Venezuela, the Caribbean Community’s closest South American ally, has formally written to regional governments asking them to review and upgrade a 20-year old trade limited agreement to now allow for full reciprocal two-way trade an announcement said this week

The issue was scheduled to be a key agenda item on the plate of a trade ministers meeting scheduled to take place in regional headquarters, Guyana this week. The two sides had way back in 1992 signed a partial scope trade agreement allowing a restricted number of products from the Caribbean to enter Venezuelan markets duty free or with reduced tariffs while Venezuela had agreed to do the same.

But Venezuelan authorities have now asked the region to consider a review of the arrangement after 20 years and to consider whether a normal two-way trade pact could be negotiated and signed in the coming months the bloc said.

But while this is the first time many of the governments attending the meeting will be hearing about the move from Caracas, insiders say it is likely to meet with lukewarm support from the nine-nation Organization of Eastern Caribbean States (OECS) because their smaller economies have little to export while an open, liberalized agreement will mean that Venezuelan goods could swamp their markets.

Relations between Venezuela and the region have grown to become very close in the past decade especially because of the 2005 PetroCaribe Initiative under which more than a dozen states get concession rate oil supplies from Venezuela and are allowed to repay over lengthy periods at low interest rates.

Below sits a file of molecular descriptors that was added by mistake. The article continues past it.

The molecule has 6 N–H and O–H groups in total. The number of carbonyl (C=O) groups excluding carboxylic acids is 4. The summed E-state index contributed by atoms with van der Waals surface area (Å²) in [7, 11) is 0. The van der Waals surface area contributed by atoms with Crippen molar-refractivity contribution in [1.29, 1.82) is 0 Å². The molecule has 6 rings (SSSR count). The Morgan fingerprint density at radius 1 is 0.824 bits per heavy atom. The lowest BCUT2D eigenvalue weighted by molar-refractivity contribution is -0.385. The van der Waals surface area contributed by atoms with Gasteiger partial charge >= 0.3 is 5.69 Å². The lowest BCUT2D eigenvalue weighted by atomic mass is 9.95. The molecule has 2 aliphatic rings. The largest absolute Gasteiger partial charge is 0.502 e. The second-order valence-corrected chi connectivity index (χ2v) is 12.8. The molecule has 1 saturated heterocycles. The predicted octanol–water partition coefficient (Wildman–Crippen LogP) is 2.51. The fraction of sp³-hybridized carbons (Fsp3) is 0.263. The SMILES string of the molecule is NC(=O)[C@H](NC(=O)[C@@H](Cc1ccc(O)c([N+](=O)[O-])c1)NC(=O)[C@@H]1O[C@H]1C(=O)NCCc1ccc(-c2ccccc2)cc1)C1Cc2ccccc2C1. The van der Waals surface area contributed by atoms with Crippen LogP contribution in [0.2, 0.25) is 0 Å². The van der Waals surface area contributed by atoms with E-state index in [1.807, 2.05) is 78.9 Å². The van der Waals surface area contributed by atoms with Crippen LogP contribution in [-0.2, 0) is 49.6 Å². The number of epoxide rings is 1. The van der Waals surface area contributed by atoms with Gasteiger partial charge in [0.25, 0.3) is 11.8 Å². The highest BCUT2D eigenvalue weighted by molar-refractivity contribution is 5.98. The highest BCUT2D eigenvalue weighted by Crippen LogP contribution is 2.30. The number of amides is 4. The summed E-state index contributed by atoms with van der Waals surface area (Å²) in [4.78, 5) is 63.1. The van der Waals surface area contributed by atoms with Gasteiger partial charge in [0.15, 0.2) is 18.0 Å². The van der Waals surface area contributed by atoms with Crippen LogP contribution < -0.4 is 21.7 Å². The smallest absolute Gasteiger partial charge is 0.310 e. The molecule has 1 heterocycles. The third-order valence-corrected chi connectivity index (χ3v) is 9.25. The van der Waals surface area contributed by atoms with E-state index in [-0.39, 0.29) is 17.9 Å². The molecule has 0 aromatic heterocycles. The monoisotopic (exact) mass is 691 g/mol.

In the meantime, governments also have a second key international trade item on their agenda this week-this time to do with Canada.

Officials say that governments have asked Jamaican Prime Minister Portia Simpson-Miller to write Canadian Prime Minister Stephen Harper telling Ottawa that its demands for one, and only one final session, to wrap up trade talks between the two sides is not enough as the region prefers negotiations be extended into the new year.

The two sides have since 2009 been negotiating a free trade deal to replace one one-way agreement under which goods ranging from gold, ethanol, food and shipments of other products enter Canada duty free under the decades-old CaribCan arrangement but this has been dubbed to be incompatible with trade liberalization rules by the World Trade Organization.

The Canadians have said that they are fed up after nearly five years and would prefer only final sit down to agree on the terms. Caricom says this is unacceptable and has so mentioned through the Jamaican head of government who is the subcommittee head of international negotiations. End/bw